In digital transmission systems such as those described in the parent application, and in particular in packet transmission systems such as those operating in asynchronous transfer mode (ATM), there may be slight differences in timing between a transmitting station and a remote receiving station, which differences can result in a perceptible degradation in the received data. In order to faithfully re-establish the transmitted timing at a receiving station to which data has been directed, a time-stamp is sometimes included with the data, such time-stamp being an indication of the frequency difference between the incoming signal and a local clock derived from a central system clock which the transmitting and receiving stations share. Such time-stamps may, for example, be generated for systems operating in ATM in accordance with Bellcore specification TA-NWT-00113, with the resulting time-stamp sometimes being referred to as the synchronous residual time-stamp (SRTS).
While systems for putting a time-stamp on each data packet being routed through a transmission system are known, simple and efficient ways for retrieving and utilizing the time-stamp to synchronize the receiving station are less well known. Further, since in ATM and other packet-based data transmission techniques the data is received asynchronously, it is desirable that a buffer, for example a FIFO (i.e., first-in first-out) buffer, be provided between the incoming line and the remainder of the receiving station to smooth the received data. Optimally, this buffer is maintained at a selected fill level, for example approximately half full, so as to be able to continuously output at a lower speed the high speed asynchronously received input packets without loss of data due to buffer underflow or overflow.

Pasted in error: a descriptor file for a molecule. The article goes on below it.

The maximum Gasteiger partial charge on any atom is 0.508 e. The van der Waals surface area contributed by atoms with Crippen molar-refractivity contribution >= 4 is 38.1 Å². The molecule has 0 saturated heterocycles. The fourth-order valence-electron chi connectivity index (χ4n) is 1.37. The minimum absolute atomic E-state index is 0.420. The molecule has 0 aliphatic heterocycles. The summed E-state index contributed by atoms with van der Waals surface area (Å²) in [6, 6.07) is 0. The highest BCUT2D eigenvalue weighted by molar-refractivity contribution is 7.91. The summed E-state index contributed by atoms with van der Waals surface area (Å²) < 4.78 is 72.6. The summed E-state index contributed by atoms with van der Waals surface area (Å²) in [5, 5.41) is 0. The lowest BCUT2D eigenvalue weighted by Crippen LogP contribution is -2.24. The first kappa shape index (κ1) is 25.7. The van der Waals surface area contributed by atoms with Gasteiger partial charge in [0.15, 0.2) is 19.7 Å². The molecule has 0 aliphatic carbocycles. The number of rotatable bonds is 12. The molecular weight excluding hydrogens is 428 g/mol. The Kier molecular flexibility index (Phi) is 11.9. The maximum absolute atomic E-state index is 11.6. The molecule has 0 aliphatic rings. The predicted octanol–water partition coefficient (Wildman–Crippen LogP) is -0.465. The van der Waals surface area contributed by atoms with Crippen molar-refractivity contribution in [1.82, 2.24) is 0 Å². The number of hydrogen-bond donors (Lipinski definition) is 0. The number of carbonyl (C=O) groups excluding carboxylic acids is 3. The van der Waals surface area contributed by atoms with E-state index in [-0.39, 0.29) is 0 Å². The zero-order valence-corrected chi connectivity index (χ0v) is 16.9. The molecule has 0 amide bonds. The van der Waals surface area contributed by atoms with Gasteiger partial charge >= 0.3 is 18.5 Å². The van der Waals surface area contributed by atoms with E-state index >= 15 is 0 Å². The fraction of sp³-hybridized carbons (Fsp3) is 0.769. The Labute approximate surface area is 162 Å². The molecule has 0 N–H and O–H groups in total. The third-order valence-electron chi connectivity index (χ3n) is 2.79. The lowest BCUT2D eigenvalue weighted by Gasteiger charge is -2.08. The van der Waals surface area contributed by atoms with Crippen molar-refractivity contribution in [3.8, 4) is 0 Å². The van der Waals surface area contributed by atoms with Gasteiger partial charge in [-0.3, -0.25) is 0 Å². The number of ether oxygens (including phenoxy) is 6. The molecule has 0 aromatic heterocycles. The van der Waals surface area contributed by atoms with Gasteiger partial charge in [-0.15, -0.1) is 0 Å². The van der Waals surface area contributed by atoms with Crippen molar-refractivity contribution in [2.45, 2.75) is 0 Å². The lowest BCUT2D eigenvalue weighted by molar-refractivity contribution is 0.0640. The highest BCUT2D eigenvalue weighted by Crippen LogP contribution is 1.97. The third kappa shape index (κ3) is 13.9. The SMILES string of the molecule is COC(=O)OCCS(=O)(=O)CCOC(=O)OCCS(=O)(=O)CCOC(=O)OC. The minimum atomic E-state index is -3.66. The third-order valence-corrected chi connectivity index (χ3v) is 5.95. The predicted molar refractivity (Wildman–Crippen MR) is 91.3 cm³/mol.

One potential problem is that time-stamps may be missing for some reason, causing the buffer to "walk" (i.e., the buffer will either become overfilled or will empty preventing the smooth flow of data into the receiving station). This can cause aberrations in the received data and could result in received data being lost. A time-stamp may be missing from received data either because the time-stamp for some reason did not get added to the data at the transmitting station, the time-stamp somehow got lost in the transmission, the time-stamp was missed at the receiving station, or one or more data packets are not received at the receiving station. In any of these events, it is desirable that appropriate remedial action be taken at the receiving station to maintain an acceptable fill level in the buffer and to maintain an acceptable output rate for data from the buffer into the remainder of the receiving station.